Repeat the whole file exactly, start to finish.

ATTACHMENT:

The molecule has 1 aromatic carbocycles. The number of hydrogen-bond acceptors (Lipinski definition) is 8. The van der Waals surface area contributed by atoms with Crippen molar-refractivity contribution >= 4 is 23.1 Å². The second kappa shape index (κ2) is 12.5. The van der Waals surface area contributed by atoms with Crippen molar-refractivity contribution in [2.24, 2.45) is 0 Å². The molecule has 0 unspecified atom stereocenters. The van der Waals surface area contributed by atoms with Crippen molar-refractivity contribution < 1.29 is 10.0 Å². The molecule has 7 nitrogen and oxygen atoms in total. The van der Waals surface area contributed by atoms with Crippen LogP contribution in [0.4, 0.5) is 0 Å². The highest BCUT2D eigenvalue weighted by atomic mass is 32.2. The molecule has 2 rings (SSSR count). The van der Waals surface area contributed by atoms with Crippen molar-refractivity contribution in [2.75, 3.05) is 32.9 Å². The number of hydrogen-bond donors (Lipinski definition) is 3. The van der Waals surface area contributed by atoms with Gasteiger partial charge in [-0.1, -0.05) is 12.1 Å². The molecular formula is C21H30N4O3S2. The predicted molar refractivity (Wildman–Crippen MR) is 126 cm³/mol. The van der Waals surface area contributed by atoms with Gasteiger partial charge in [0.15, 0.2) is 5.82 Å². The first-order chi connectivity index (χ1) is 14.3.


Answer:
The molecule has 1 aromatic carbocycles. The number of hydrogen-bond acceptors (Lipinski definition) is 8. The van der Waals surface area contributed by atoms with Crippen molar-refractivity contribution >= 4 is 23.1 Å². The second kappa shape index (κ2) is 12.5. The van der Waals surface area contributed by atoms with Crippen molar-refractivity contribution in [2.24, 2.45) is 0 Å². The molecule has 0 unspecified atom stereocenters. The van der Waals surface area contributed by atoms with Crippen molar-refractivity contribution < 1.29 is 10.0 Å². The molecule has 7 nitrogen and oxygen atoms in total. The van der Waals surface area contributed by atoms with Crippen LogP contribution in [0.4, 0.5) is 0 Å². The highest BCUT2D eigenvalue weighted by atomic mass is 32.2. The molecule has 2 rings (SSSR count). The van der Waals surface area contributed by atoms with Crippen molar-refractivity contribution in [2.75, 3.05) is 32.9 Å². The number of hydrogen-bond donors (Lipinski definition) is 3. The van der Waals surface area contributed by atoms with Gasteiger partial charge in [-0.1, -0.05) is 12.1 Å². The molecular formula is C21H30N4O3S2. The predicted molar refractivity (Wildman–Crippen MR) is 126 cm³/mol. The van der Waals surface area contributed by atoms with Gasteiger partial charge in [0.15, 0.2) is 5.82 Å². The first-order chi connectivity index (χ1) is 14.3.